The NFL Playoffs, a whirlwind of Derrick Henry-sized surprises, Aaron Rodgers-led precision, and whatever Patrick Mahomes just did, have been like watching a Quentin Tarantino movie four times a weekend.
And sometimes, you'll see something explosive unlike anything that's preceded it.
The Kansas City Chiefs were this weekend's movie to watch, with Mahomes starring as Brad Pitt, the quietly exuberant character who will prevail to capture hearts, and end lives. And he set plenty of records for playoff destruction along the way.
3. First Team to Grab Halftime Lead After Trailing by 24+
If you thought Mahomes' Chiefs exploded especially quickly, you'd be right -- they became the first team in NFL playoff history to lead at halftime after trailing by 24 or more points in their eventual domination against the Houston Texans.
This game changed in a span of 3:23, when Mahomes threw three touchdowns in a dizzying display. That's not only abnormal. It's unprecedented.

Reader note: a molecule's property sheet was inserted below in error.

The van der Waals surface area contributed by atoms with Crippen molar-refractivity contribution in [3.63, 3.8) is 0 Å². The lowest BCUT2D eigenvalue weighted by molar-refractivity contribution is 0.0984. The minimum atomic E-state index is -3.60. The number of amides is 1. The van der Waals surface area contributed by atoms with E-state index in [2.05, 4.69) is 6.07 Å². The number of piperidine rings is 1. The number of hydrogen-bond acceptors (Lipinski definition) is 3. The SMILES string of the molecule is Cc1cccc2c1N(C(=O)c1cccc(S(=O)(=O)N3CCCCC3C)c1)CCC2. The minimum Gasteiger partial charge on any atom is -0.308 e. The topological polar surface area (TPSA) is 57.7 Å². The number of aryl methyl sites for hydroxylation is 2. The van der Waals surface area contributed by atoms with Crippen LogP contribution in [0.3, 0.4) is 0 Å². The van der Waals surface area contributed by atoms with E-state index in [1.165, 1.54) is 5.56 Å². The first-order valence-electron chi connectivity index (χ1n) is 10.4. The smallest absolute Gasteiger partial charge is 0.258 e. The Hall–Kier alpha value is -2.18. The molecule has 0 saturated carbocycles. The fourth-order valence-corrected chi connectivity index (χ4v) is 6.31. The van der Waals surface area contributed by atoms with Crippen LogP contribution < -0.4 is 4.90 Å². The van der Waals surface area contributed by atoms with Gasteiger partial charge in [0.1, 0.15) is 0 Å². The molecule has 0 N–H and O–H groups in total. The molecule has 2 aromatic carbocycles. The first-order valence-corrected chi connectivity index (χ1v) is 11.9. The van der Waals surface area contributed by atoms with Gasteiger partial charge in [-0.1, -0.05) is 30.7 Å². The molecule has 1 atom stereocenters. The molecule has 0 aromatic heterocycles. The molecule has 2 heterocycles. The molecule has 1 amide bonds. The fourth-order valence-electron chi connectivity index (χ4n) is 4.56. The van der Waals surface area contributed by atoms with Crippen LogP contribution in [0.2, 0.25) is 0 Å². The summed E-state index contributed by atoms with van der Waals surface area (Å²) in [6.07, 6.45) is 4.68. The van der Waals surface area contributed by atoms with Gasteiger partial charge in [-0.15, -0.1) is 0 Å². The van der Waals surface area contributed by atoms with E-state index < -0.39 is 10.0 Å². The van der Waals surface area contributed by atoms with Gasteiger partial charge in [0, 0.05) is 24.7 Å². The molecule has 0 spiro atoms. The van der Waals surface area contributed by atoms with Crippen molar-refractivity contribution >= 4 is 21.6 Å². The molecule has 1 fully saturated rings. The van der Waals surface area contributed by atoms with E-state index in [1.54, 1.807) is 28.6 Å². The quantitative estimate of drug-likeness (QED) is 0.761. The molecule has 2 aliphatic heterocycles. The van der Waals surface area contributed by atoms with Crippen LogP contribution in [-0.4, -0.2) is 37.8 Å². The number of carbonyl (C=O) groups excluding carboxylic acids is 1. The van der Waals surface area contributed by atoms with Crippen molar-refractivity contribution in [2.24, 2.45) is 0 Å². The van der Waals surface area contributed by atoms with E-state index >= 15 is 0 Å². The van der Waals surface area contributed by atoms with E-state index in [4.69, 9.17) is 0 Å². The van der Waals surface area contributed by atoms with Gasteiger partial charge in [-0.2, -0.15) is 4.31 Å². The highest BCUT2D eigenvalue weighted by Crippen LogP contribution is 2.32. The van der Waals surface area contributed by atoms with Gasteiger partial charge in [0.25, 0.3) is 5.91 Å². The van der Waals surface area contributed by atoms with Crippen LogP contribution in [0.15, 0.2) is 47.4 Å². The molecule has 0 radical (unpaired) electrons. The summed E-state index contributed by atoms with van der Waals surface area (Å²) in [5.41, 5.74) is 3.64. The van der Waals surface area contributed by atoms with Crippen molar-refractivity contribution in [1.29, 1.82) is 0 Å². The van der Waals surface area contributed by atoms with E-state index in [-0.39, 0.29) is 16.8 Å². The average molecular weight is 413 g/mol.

2. First Team in Postseason History to Score 41 Consecutive Points After Falling Behind by at Least 20
After falling behind 24-0, the Chiefs' next six drives went Williams TD, Kelce TD, Kelce TD, Kelce TD, Williams TD run, Williams TD run. Once Mahomes got going, he was absolutely ruthless, to a never-before-seen degree. Right as Houston's offense sputtered, Kansas City's ignited.
1. Largest Comeback in Chiefs History
Yes, the Chiefs' lightning-quick 24-point comeback marked the largest in franchise history, as well as the fourth-largest in playoff history. If you're a Kansas City fan and you believe in your team, but you still didn't think this was possible, we totally get it.
Kansas City has a tough test in the next round against the resilient and skillful Tennessee Titans. The Titans manhandled the Super Bowl favorites in Baltimore, and continue their upwards momentum behind Ryan Tannehill and Derrick Henry.
But, if Mahomes is able to break scoring records again, forcing the Titans to rely on Tannehill rather than Henry, KC might finally see themselves in the Super Bowl for the first time in 49 years.